Urantia when it is advisable to make such frank statements, even at the risk
of weakening the future influence and authority of this, the most recent of
the revelations of truth to the mortal races of Urantia.
5. THE GREAT RELIGIOUS LEADERS
92:5.1 In evolutionary religion, the gods are
conceived to exist in the likeness of man's image; in revelatory religion, men
are taught that they are God's sons -- even fashioned in the finite image of
divinity; in the synthesized beliefs compounded from the teachings of
revelation and the products of evolution, the God concept is a blend
1. The pre-existent ideas of the evolutionary
2. The sublime ideals of revealed religion.
3. The personal viewpoints of the great religious
leaders, the prophets and teachers of mankind.
92:5.2 Most great religious epochs have been
inaugurated by the life and teachings of some outstanding personality;
leadership has originated a majority of the worth-while moral movements of
history. And men have always tended to venerate the leader, even at the
expense of his teachings; to revere his personality, even though losing sight
of the truths which he proclaimed. And this is not without reason; there is an
instinctive longing in the heart of evolutionary man for help from above and
beyond. This craving is designed to anticipate the appearance on earth of the
Planetary Prince and the later Material Sons. On Urantia man has been deprived
of these superhuman leaders and rulers, and therefore does he constantly seek
to make good this loss by enshrouding his human leaders with legends
pertaining to supernatural origins and miraculous careers.
92:5.3 Many races have conceived of their leaders as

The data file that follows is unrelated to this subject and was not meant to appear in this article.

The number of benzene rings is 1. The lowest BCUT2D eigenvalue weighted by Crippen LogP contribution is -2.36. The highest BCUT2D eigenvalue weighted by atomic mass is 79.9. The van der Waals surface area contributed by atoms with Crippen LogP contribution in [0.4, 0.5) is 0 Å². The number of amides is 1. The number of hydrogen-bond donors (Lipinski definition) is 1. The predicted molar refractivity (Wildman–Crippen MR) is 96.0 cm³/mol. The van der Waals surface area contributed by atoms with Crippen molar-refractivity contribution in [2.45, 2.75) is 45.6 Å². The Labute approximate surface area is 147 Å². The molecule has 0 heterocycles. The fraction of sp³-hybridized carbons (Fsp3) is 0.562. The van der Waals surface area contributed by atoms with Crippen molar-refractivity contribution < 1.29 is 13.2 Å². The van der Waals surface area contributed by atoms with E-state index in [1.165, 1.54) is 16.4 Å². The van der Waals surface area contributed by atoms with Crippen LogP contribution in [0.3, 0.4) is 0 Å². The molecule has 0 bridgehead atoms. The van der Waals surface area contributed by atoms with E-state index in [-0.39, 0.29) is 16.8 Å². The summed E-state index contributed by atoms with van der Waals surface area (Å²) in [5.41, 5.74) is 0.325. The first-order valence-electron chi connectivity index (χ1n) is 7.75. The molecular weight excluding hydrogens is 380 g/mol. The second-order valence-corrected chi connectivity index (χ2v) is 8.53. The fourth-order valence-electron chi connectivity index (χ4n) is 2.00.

being born of virgins; their careers are liberally sprinkled with miraculous
episodes, and their return is always expected by their respective groups. In
central Asia the tribesmen still look for the return of Genghis Khan; in
Tibet, China, and India it is Buddha; in Islam it is Mohammed; among the
Amerinds it was Hesunanin Onamonalonton; with the Hebrews it was, in general,
Adam's return as a material ruler. In Babylon the god Marduk was a
perpetuation of the Adam legend, the son-of-God idea, the connecting link
between man and God. Following the appearance of Adam on earth, so-called sons
of God were common among the world races.
92:5.4 But regardless of the superstitious awe in
which they were often held, it remains a fact that these teachers were the
temporal personality fulcrums on which the levers of revealed truth depended
for the advancement of the morality, philosophy, and religion of
92:5.5 There have been hundreds upon hundreds of
religious leaders in the million-year human history of Urantia from Onagar to
Guru Nanak. During this time there have been many ebbs and flows of the tide
of religious truth and spiritual faith, and each renaissance of Urantian
religion has, in the past, been identified with the life and teachings of some
religious leader. In considering the teachers of recent times, it may prove
helpful to group them into the seven major religious epochs of post-Adamic
92:5.6 1. The Sethite period. The Sethite
priests, as regenerated under the leadership of Amosad, became the great
post-Adamic teachers. They functioned throughout the lands of the Andites, and
their influence persisted longest among the Greeks, Sumerians, and Hindus.
Among the latter they have continued to the present time as the Brahmans of
the Hindu faith. The Sethites and their followers never entirely lost the
Trinity concept revealed by Adam.